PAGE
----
The Italian Boys (NQV Media)


The Italian Boys is released on 18th October 2020

Rating: 5 out of 5.

From the Adriatic’s rugged coastline to the Mediterranean’s clear blue waters, The Italian Boys weaves a rich tapestry of enthralling LGBTQ+ stories. Each film in NQV’s new collection emanates the neorealist beauty and diversity of Italian cinema at its very best. This stunning collection explores themes from regret to early desire and freedom while bathing us in Italian cinema’s trademark energy, sexuality and artistry.

The Italian Boys opens with the stunning Uproar (Pipinara), directed by Ludovico di Martino. The year is 1975, and a group of young men wander through life, earning cash through petty crime, on the streets of Rome. But, when one young man accepts an invitation to enter the world of prostitution, events take a darker turn. Here the games of adolescence are replaced by a night that will lead to the death of a famous director, just as his latest film premieres – the violence of his final moments an echo of the brutality of his last picture, Salò, or the 120 Days of Sodom.

Next is Tidal Time (L’ora di Porto), directed by Dario di Viesto, a story of love, control and loss on the rugged Italian coast. Our story opens with a father and his young son embarking on a fishing trip on a glistening moonlit sea. But what starts as a standard fishing trip soon becomes a moment of near tragedy as the young boy falls overboard, his father diving into the water to rescue him. However, as the boy grows into a young man, his father’s overly protective nature fragments their relationship as the undercurrents of his emerging sexuality swim to the surface.

The undercurrents of emerging sexuality also find a voice in our third film, The Dummy (Il manichino), directed by Renato Muro. Here a young boy is enthralled and fascinated by a discarded shop mannequin. The chiselled body of the expressionless male dummy captivates the boy through the window of his apartment block as it lies broken, damaged and abused. But as the young boy’s interest grows, so does a belief that he must save the dummy at all costs. Here the first glimmers of sexuality and desire are caught in a childhood dream of wonder and imagination.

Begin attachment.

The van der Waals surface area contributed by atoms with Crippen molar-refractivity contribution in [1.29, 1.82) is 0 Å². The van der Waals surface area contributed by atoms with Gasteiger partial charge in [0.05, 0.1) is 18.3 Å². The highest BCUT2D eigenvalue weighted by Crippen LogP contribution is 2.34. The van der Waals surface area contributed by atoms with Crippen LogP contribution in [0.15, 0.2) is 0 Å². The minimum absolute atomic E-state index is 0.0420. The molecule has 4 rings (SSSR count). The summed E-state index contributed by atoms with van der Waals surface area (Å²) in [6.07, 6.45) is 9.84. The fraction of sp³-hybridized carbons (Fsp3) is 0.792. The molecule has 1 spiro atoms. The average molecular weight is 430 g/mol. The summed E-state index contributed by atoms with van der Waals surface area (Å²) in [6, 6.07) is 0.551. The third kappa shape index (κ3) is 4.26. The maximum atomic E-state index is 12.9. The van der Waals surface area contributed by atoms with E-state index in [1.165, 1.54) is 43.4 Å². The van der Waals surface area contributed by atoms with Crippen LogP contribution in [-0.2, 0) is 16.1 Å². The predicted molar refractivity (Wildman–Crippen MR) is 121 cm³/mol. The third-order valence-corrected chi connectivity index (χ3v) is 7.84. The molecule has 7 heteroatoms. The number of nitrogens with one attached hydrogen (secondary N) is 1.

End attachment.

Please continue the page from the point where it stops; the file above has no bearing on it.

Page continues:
Sometimes our first feelings of sexual desire are suppressed as we journey into teenage and adult life. The reasons for this are varied, from family barriers to career choices and beliefs, but the result can lead to a life lived in mental instability, where our sexuality is kept firmly under lock and key. These themes find a voice in our fourth film Lazarus Come Out (Lazarus vieni fuori), directed by Lorenzo Caproni.

Local priest Don Valter cares deeply for his parish, his life bound in a series of traditions and beliefs. However, when an ex-altar boy studying at university arrives with a troupe of actors at his door, the priest is caught off-guard. The youngsters quickly announce that they wish to stage a performance of The Rebirth of Lazarus, with Don Valter confused but encouraging of their artistic wish. However, as the performance gets underway, old feelings and emotions bubble to the surface, unlocking feelings and desires long buried.

Finally, Glue (Colla), directed by Renato Muro, explores the boundaries of friendship, the first sparks of love, and embers of regret. Domenico sits on the verge of adulthood, his tumultuous adolescent years ending. Seeking solace, Domenico visits his best friend Antonio’s house but soon finds himself alone with Antonio’s younger brother, Lallo, a boy who is just starting his journey into teenage life. But as Lallo and Domenico spend a day revelling in playful pranks, swimming and conversation, one boy’s youthful optimism sets the other free from the pain of regret.


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